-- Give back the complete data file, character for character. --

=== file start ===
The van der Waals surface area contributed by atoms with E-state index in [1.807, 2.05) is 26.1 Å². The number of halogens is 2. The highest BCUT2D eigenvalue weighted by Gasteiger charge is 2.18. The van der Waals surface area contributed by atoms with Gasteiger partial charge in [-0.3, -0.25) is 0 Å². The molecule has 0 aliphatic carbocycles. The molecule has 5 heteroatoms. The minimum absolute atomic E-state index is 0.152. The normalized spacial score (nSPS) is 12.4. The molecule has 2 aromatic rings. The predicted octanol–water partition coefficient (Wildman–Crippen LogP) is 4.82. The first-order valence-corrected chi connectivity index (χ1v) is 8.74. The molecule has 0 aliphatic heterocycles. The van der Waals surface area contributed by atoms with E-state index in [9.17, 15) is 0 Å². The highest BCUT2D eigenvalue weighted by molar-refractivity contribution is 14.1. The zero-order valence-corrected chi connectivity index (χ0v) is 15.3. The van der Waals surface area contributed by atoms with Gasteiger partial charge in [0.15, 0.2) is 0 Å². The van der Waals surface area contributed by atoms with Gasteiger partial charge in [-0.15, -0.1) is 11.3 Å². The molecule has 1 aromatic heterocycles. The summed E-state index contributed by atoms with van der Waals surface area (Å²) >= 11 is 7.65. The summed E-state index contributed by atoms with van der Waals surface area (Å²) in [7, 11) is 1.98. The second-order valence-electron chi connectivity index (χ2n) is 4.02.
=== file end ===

The van der Waals surface area contributed by atoms with E-state index in [1.807, 2.05) is 26.1 Å². The number of halogens is 2. The highest BCUT2D eigenvalue weighted by Gasteiger charge is 2.18. The van der Waals surface area contributed by atoms with Gasteiger partial charge in [-0.3, -0.25) is 0 Å². The molecule has 0 aliphatic carbocycles. The molecule has 5 heteroatoms. The minimum absolute atomic E-state index is 0.152. The normalized spacial score (nSPS) is 12.4. The molecule has 2 aromatic rings. The predicted octanol–water partition coefficient (Wildman–Crippen LogP) is 4.82. The first-order valence-corrected chi connectivity index (χ1v) is 8.74. The molecule has 0 aliphatic heterocycles. The van der Waals surface area contributed by atoms with E-state index in [9.17, 15) is 0 Å². The highest BCUT2D eigenvalue weighted by molar-refractivity contribution is 14.1. The zero-order valence-corrected chi connectivity index (χ0v) is 15.3. The van der Waals surface area contributed by atoms with Gasteiger partial charge in [0.15, 0.2) is 0 Å². The van der Waals surface area contributed by atoms with Gasteiger partial charge in [-0.15, -0.1) is 11.3 Å². The molecule has 1 aromatic heterocycles. The summed E-state index contributed by atoms with van der Waals surface area (Å²) >= 11 is 7.65. The summed E-state index contributed by atoms with van der Waals surface area (Å²) in [7, 11) is 1.98. The second-order valence-electron chi connectivity index (χ2n) is 4.02.